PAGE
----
TheConnells, Satellite Lounge, Feb. 1, 1997
Opening Act - Tonic
The Connells represent my roots as a lover of music, making them ironically appropriatefor my first review. This band is from NC and got their start while I was going to collegeat the University of North Carolina at Chapel Hill. I wasecstatic to hear that they were making the trip to Houston. As the owner of three of theirCDs, I spent a little time refreshing my memory and hit The Satellite ready for a greatshow.
First let me comment on Tonic. This was a very good act. I recognized their one radiosong, "Open Up Your Eyes", but was quite pleased to enjoy their entire set.Their lead singer had a very clear and rich voice and I liked the folksy nature of theacoustic guitar while still maintaining a generally heavy sound. The lead guitarist, JeffRusso, playing both Les Paul special and standard guitars, exhibited quite an accomplishedstyle, as well as being a real cutie :).
Next was The Connells. This is a big band. It consists of two brothers, Mike and DavidConnell, playing guitar and bass respectively, Doug MacMillan, lead vocals, GeorgeHuntley, vocals and guitar, Steve Potak, keyboards, and Peele Wimberly, drums. These guyshave been playing together since David and Mike were in school at UNC in 1984. Their homebase is now in Raleigh, NC. Their sound is unique, so it is a little hard to describe. Iwould consider it an alternative, pop/rock style with with hard edge at times. Theirlyrics range from light and fun to serious and introspective. Just my guess, but I wouldsay that they were somewhat influenced by some of the British pop bands during the 80's,while putting their own Southern spin on it. They produce a heavy guitar sound, which iscompleted by keyboards and percussion. Doug's voice sounds a little like Liam Gallagher ofOasis, but at times, he moves like David Gahan of Depeche Mode.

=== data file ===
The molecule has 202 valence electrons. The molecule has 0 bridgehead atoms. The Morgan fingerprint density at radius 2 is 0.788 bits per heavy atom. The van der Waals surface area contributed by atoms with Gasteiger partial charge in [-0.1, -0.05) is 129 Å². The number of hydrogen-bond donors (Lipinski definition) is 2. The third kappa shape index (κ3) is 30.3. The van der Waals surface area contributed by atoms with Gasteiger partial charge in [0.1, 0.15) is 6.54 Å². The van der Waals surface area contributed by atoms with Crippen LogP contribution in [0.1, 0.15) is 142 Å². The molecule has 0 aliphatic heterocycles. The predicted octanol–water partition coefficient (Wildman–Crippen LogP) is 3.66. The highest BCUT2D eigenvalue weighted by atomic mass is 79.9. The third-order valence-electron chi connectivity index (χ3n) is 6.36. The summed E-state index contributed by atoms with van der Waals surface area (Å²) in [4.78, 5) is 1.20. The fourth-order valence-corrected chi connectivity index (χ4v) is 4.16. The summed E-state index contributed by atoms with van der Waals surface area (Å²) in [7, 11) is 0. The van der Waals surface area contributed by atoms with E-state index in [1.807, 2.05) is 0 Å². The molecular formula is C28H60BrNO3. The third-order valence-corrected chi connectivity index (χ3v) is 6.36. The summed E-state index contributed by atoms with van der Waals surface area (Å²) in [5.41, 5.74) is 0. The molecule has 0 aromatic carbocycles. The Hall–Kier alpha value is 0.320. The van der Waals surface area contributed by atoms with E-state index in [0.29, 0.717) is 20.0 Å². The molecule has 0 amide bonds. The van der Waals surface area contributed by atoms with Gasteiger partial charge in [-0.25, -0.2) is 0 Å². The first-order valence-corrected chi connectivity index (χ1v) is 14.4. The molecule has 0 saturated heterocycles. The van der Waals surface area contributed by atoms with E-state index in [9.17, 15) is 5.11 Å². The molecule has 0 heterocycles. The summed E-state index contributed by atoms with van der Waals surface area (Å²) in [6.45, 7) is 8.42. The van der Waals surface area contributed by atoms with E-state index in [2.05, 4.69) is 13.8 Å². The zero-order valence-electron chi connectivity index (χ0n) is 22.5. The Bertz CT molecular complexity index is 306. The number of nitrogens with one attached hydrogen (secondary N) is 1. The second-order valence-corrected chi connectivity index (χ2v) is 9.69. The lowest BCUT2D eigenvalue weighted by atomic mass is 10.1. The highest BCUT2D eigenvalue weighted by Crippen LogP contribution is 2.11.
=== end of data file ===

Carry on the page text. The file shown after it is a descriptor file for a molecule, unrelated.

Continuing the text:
The band hit the stage with their most recent single "Maybe" which is on theCD Weird Food and Devastion. They proceeded to play several songs from this CD,which is a darker approach than some of their earlier material from Fun and Games, OneSimple Word, and Ring. During the set, they played old favorites like"Sal", "Motel", "Fun & Games", "74/75","Upside Down", "Something to Say", "Get a Gun", and, mypersonal favorite, "Uninspired". All in all, a night of complete nostalgia forme. I was lucky enough to squeeze up front and wearing my old Fun & GamesT-shirt, was able to get some nice smiles and quality eye contact from the front men. Ilive for this stuff!!
I was surprised, yet happy to see that many of those in the audience knew the words andrecognized even some of the older songs. I didn't realize we had that many NC transplantsin the area. I'm glad to see they reach this far. The crowd was generally in the 25-35 agebracket and was a mix of hard core music lovers and prepsters. Aside from the very tallguy that was obnoxiously flailing in the crowd and the preppy golfer that kept wanting tosit on the stage in front of me, the crowd was a pretty cool group.
The band itself is composed of quality musicians with years of experience. However, Idid detect a feeling of ambivalence, or a lack of the spark they once had back when Ifirst saw them in NC. But hey, I lack some of the spark I had back then, too. They seemedto have matured, but have not developed a stage presence to reflect this style. Theyseemed spontaneous with some of their song selections, but at times appeared disorganized.I will, however, favorably comment on Doug's singing of Elton John's "RocketMan" while a cable problem with the snare drum was being fixed.
The Connells are a great band and I will see them again and again as long as they keepplaying. For me, they represent a part of my past. For you, if you get the chance, checkthem out to see how a band that has over 12 years experience can still stay together andmake great music without having had a commercially monster hit. These guys seem to lovethis stuff, and I hope that continues to come through in their live show.
On That Note, I'm outta here......